Dan and Jody Spark alternate writing about life on their small acreage in McLure. This week it’s Jody’s turn.
COLUMN — Some people just have a way with animals.
My neighbour is one of those people. Whether it be due to practice or some inborn talent, she knows how to treat animals, and it’s not always lovey-dovey. And the animals know that, and don’t seem to mind. In fact, they seem to like it.
I would call her a goat or chicken whisperer, but her methods aren’t always whispery-gentle. She’ll rotate a hen feet over comb and inspect its bottom like a monkey picking nits.
She’s often on parasite patrol and says that’s the best place to find them — at the base of the feather shaft, near the hen’s vent. Yank! Yank! She pulls out some questionable feathers fast and quick. The hen doesn’t even flinch.
She could use pesticide dusting powder, she says, but it’s quicker and toxin-free to just pull the feathers. She drops the hen and it struts away, unaffected.
Same thing with goats. Oral dewormers can be an ordeal to administer, and forcing a goat to do anything it doesn’t want to do is no picnic. But before you know it, she’s come from behind, straddles the doe, squeezes the cheeks with one hand and with the other, squirts the dewormer with a syringe into the back of its mouth.
A bleat and a fleeting look of confusion, and the goat’s off.
Since becoming rural, I’ve met a lot of animal whisperers and I’ve wondered what I can whisper.
The obvious choice, of course, would be the horse. Unfortunately, I think the farrier has got that one, and he doesn’t even live here. Our horse loves the farrier. Every time the farrier rolls in with his big truck and slides out in his worn chaps and weathered hat, Albright acts like he and John Wayne are about to lounge around the campfire and share beans and stories.
Our hefty halflinger stands like a perfect gentleman, until the farrier is within pick-pocketing distance. Then the tools in his chap pockets are fair game, especially if he doesn’t think his buddy is paying enough attention to him. With surgeon-precision, Albright uses his lips to slide out heavy duty files and clippers to drop them before the old cowboy’s boots, and waits for a reaction.
The farrier gives him a fist pump bop on the nose, which gives Albright a start and prompts a look pleading innocence. But then he seeks forgiveness, nuzzling the cowboy’s chest, this time trying to slide the tin of chewing tobacco from behind the embossed circle on his shirt pocket.
How can I garner such affection and admiration?
One time I stood at the fence, chatting with the farrier after he was done a hoof-trimming session, and Albright stood jealously for apparently too long. He nipped me on the arm.
I, too, should command such respect, I thought. I responded with a little fist pump to the nose.
“How COULD you?” Albright shot back an amazed look, and turned away to sulk in his pen. He returned moments later to nuzzle the cowboy.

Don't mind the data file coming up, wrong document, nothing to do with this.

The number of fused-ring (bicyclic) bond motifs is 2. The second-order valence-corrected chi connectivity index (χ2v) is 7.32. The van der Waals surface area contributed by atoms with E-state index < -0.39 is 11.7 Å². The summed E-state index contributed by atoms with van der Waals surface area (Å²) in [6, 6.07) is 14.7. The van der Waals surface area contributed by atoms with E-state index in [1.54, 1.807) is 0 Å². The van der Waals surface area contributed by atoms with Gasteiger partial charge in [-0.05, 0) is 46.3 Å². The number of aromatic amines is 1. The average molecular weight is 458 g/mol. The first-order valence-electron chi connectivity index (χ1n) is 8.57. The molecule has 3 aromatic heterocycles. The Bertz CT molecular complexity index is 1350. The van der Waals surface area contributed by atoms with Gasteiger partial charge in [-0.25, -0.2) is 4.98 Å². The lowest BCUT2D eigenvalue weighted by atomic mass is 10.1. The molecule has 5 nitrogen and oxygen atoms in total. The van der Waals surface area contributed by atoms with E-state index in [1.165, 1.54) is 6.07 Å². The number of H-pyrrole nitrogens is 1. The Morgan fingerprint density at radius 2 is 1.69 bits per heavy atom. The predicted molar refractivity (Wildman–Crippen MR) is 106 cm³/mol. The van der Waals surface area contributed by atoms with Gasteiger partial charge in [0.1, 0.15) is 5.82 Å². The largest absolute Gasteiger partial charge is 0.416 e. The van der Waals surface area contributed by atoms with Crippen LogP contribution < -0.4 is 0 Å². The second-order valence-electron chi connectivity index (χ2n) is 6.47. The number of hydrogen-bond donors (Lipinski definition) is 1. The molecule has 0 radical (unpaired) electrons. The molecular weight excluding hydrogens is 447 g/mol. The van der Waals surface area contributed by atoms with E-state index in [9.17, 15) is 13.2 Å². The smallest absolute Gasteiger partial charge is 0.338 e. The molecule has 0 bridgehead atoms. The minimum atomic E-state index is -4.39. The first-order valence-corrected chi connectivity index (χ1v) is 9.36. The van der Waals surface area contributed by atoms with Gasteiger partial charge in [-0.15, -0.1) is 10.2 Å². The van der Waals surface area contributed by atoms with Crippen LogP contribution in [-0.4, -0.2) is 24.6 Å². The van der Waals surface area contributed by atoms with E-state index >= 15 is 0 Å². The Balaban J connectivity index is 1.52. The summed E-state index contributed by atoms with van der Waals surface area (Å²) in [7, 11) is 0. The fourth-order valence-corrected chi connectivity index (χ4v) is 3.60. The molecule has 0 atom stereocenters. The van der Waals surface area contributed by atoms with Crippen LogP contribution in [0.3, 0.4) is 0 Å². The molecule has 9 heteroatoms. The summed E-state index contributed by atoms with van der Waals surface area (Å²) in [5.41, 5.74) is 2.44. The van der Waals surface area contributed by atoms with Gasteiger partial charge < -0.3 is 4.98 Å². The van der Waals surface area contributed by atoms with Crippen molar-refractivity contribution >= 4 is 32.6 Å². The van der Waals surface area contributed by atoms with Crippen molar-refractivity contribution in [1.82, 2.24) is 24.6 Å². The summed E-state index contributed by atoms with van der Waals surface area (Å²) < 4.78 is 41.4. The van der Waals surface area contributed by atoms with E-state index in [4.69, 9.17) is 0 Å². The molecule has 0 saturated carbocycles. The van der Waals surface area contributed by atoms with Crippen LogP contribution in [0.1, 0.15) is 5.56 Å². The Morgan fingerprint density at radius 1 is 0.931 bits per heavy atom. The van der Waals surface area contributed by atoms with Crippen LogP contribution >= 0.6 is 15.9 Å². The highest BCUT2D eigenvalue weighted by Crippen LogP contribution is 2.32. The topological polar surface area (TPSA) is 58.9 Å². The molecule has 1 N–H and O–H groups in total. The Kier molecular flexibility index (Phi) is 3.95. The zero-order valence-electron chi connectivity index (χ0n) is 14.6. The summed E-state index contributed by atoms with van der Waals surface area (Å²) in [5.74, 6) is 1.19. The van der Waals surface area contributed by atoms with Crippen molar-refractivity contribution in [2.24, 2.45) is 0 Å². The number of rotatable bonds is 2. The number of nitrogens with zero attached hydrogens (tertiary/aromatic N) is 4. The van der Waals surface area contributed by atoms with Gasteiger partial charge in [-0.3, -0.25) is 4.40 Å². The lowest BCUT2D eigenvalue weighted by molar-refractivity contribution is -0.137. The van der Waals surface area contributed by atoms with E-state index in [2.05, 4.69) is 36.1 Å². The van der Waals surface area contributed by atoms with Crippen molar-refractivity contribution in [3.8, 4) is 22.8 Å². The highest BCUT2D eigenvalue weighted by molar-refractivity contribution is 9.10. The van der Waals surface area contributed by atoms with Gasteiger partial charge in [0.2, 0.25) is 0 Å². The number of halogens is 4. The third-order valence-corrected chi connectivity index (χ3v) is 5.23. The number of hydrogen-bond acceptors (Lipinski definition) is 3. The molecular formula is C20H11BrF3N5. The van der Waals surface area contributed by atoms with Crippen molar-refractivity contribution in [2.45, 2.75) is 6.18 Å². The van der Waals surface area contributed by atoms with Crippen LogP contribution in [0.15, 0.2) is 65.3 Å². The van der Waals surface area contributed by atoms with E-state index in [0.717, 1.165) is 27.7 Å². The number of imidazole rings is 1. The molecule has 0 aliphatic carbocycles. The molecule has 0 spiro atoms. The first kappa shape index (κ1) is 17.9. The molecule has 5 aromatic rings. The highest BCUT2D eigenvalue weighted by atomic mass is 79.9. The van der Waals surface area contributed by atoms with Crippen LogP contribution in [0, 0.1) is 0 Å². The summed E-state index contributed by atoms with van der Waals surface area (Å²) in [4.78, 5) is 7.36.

I used to think I had a special relationship with our milk cow. After all, for a period of time, I was the one who did most of the milking. I would wake up early, and walk into the barn with grain and a song (I heard once cows liked music while milking) and have a pleasant mono-et-mono with Nyla as the morning sun streamed in the dusty barn.
She would come when I called her, let me pet her smooth nose, and would wrap her sandpaper tongue around my hand and give me giant lick-hugs. It was a little wet, but I loved the sentiment, and how could anyone not adore those big soft eyes and pretty eyelashes?
She loves me, I concluded. I can whisper cows.
Then I saw Sparkle toddler climbing all over her as she laid in the pasture. Nyla is just being patient, I thought. Then I saw her lick her. Then I saw her lick one of the other children. Then the goat. Then some other cow’s calf at the neighbour’s. She couldn’t get close enough to lick the horse, but sure tried.
It’s not just me, I resigned. Jerseys love everybody.
There wasn’t much left. I don’t want to whisper chickens. The dog and I were longtime friends, but you can’t teach an old dog new whispers. The only one left was the cat.
This one was risky. The cat came with the house and is notoriously grouchy. This is HIS place, the Spark family are merely staff and subjects.
Cat slinks up to me, commanding me to acknowledge his magnificence. I pick him up and am rewarded with brief purr, then BITE! I spill him to the ground and he looks back to remind me he was merciful, and stalks away.
Dan, on the other hand, picks Cat up, “like lifting a china teacup,” says Eldest Sparkling.
Here’s Dan, admitted big dog person who silently scoffs froo-froo pets. He treats this deadly hunter and Master of Shalom Acres like he’s a species of exceptional significance and beauty.
He shares his coffee cream, scratches in all the right places, and intuitively senses when Cat has had enough, and lowers his paws to the ground with gentleness and ease.
Double sigh. I guess that leaves the children. I am expecting another Sparkling soon, so I guess there will be something new to whisper. But I’ve already whispered four kids.
No chance I can give birth to a puppy, is there?
Dan and Jody Spark are in their fourth year of living their back-to-the-land dream on their small acreage at McLure and they are having the time of their life.